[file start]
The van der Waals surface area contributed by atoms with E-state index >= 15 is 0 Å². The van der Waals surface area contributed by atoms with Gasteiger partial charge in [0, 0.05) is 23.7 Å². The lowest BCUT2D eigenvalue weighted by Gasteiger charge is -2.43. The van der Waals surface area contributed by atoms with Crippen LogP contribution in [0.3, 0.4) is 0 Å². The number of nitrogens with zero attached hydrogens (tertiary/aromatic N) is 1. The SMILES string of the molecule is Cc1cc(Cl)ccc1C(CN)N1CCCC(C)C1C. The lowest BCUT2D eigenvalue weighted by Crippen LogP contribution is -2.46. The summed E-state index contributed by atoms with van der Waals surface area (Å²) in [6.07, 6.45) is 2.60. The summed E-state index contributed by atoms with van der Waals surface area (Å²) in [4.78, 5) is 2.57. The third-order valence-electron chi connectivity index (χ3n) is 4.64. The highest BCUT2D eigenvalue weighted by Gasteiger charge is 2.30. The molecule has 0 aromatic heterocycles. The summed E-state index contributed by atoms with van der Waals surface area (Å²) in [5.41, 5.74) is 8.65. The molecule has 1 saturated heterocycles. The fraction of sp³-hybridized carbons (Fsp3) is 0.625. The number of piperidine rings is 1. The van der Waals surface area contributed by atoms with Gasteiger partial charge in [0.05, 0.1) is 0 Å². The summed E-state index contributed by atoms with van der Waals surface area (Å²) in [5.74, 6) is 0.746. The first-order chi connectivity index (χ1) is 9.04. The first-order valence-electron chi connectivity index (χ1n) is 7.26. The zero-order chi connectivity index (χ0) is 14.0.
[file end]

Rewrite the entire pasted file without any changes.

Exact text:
The van der Waals surface area contributed by atoms with E-state index >= 15 is 0 Å². The van der Waals surface area contributed by atoms with Gasteiger partial charge in [0, 0.05) is 23.7 Å². The lowest BCUT2D eigenvalue weighted by Gasteiger charge is -2.43. The van der Waals surface area contributed by atoms with Crippen LogP contribution in [0.3, 0.4) is 0 Å². The number of nitrogens with zero attached hydrogens (tertiary/aromatic N) is 1. The SMILES string of the molecule is Cc1cc(Cl)ccc1C(CN)N1CCCC(C)C1C. The lowest BCUT2D eigenvalue weighted by Crippen LogP contribution is -2.46. The summed E-state index contributed by atoms with van der Waals surface area (Å²) in [6.07, 6.45) is 2.60. The summed E-state index contributed by atoms with van der Waals surface area (Å²) in [4.78, 5) is 2.57. The third-order valence-electron chi connectivity index (χ3n) is 4.64. The highest BCUT2D eigenvalue weighted by Gasteiger charge is 2.30. The molecule has 0 aromatic heterocycles. The summed E-state index contributed by atoms with van der Waals surface area (Å²) in [5.41, 5.74) is 8.65. The molecule has 1 saturated heterocycles. The fraction of sp³-hybridized carbons (Fsp3) is 0.625. The number of piperidine rings is 1. The van der Waals surface area contributed by atoms with Gasteiger partial charge in [0.05, 0.1) is 0 Å². The summed E-state index contributed by atoms with van der Waals surface area (Å²) in [5.74, 6) is 0.746. The first-order chi connectivity index (χ1) is 9.04. The first-order valence-electron chi connectivity index (χ1n) is 7.26. The zero-order chi connectivity index (χ0) is 14.0.